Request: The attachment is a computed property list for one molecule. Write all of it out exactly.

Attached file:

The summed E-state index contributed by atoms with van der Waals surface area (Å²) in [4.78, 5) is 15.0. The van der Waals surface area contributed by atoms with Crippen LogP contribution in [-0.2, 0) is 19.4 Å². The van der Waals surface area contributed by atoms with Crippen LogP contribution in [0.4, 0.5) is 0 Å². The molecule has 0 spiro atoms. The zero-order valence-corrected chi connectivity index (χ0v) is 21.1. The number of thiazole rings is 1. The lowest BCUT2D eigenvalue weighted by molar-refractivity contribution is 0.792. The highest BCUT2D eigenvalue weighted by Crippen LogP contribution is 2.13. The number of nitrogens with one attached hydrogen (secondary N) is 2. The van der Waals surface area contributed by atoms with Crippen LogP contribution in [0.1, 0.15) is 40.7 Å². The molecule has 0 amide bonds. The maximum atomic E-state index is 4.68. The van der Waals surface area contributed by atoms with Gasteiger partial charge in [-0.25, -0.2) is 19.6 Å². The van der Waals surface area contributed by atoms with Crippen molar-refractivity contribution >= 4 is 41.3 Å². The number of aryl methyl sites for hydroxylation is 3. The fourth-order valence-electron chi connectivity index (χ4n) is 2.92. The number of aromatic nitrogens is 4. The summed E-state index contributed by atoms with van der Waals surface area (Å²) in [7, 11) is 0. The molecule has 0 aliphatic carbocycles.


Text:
The summed E-state index contributed by atoms with van der Waals surface area (Å²) in [4.78, 5) is 15.0. The van der Waals surface area contributed by atoms with Crippen LogP contribution in [-0.2, 0) is 19.4 Å². The van der Waals surface area contributed by atoms with Crippen LogP contribution in [0.4, 0.5) is 0 Å². The molecule has 0 spiro atoms. The zero-order valence-corrected chi connectivity index (χ0v) is 21.1. The number of thiazole rings is 1. The lowest BCUT2D eigenvalue weighted by molar-refractivity contribution is 0.792. The highest BCUT2D eigenvalue weighted by Crippen LogP contribution is 2.13. The number of nitrogens with one attached hydrogen (secondary N) is 2. The van der Waals surface area contributed by atoms with Crippen LogP contribution in [0.1, 0.15) is 40.7 Å². The molecule has 0 amide bonds. The maximum atomic E-state index is 4.68. The van der Waals surface area contributed by atoms with Gasteiger partial charge in [-0.25, -0.2) is 19.6 Å². The van der Waals surface area contributed by atoms with Crippen molar-refractivity contribution >= 4 is 41.3 Å². The number of aryl methyl sites for hydroxylation is 3. The fourth-order valence-electron chi connectivity index (χ4n) is 2.92. The number of aromatic nitrogens is 4. The summed E-state index contributed by atoms with van der Waals surface area (Å²) in [7, 11) is 0. The molecule has 0 aliphatic carbocycles.